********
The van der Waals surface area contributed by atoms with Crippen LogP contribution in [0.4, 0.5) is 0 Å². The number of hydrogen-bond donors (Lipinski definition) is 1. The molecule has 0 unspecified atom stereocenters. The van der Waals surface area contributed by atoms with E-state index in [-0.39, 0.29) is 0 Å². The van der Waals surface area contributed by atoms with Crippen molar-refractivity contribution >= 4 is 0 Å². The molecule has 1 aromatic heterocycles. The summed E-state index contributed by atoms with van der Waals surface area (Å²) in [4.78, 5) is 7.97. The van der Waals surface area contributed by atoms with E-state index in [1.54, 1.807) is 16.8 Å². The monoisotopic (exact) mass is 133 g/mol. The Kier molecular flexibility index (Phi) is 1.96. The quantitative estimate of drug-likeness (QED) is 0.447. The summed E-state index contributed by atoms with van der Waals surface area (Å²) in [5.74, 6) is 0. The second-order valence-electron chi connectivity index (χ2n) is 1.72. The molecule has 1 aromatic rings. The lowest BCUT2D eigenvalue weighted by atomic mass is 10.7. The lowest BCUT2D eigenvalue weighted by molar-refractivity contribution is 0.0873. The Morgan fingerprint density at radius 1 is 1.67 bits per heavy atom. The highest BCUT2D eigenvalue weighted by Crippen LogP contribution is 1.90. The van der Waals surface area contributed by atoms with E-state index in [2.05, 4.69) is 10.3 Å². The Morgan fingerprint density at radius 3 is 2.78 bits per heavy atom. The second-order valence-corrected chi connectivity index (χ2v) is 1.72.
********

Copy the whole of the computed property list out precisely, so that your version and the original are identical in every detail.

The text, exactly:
The van der Waals surface area contributed by atoms with Crippen LogP contribution in [0.4, 0.5) is 0 Å². The number of hydrogen-bond donors (Lipinski definition) is 1. The molecule has 0 unspecified atom stereocenters. The van der Waals surface area contributed by atoms with E-state index in [-0.39, 0.29) is 0 Å². The van der Waals surface area contributed by atoms with Crippen molar-refractivity contribution >= 4 is 0 Å². The molecule has 1 aromatic heterocycles. The summed E-state index contributed by atoms with van der Waals surface area (Å²) in [4.78, 5) is 7.97. The van der Waals surface area contributed by atoms with E-state index in [1.54, 1.807) is 16.8 Å². The monoisotopic (exact) mass is 133 g/mol. The Kier molecular flexibility index (Phi) is 1.96. The quantitative estimate of drug-likeness (QED) is 0.447. The summed E-state index contributed by atoms with van der Waals surface area (Å²) in [5.74, 6) is 0. The second-order valence-electron chi connectivity index (χ2n) is 1.72. The molecule has 1 aromatic rings. The lowest BCUT2D eigenvalue weighted by atomic mass is 10.7. The lowest BCUT2D eigenvalue weighted by molar-refractivity contribution is 0.0873. The Morgan fingerprint density at radius 1 is 1.67 bits per heavy atom. The highest BCUT2D eigenvalue weighted by Crippen LogP contribution is 1.90. The van der Waals surface area contributed by atoms with E-state index in [2.05, 4.69) is 10.3 Å². The Morgan fingerprint density at radius 3 is 2.78 bits per heavy atom. The second-order valence-corrected chi connectivity index (χ2v) is 1.72.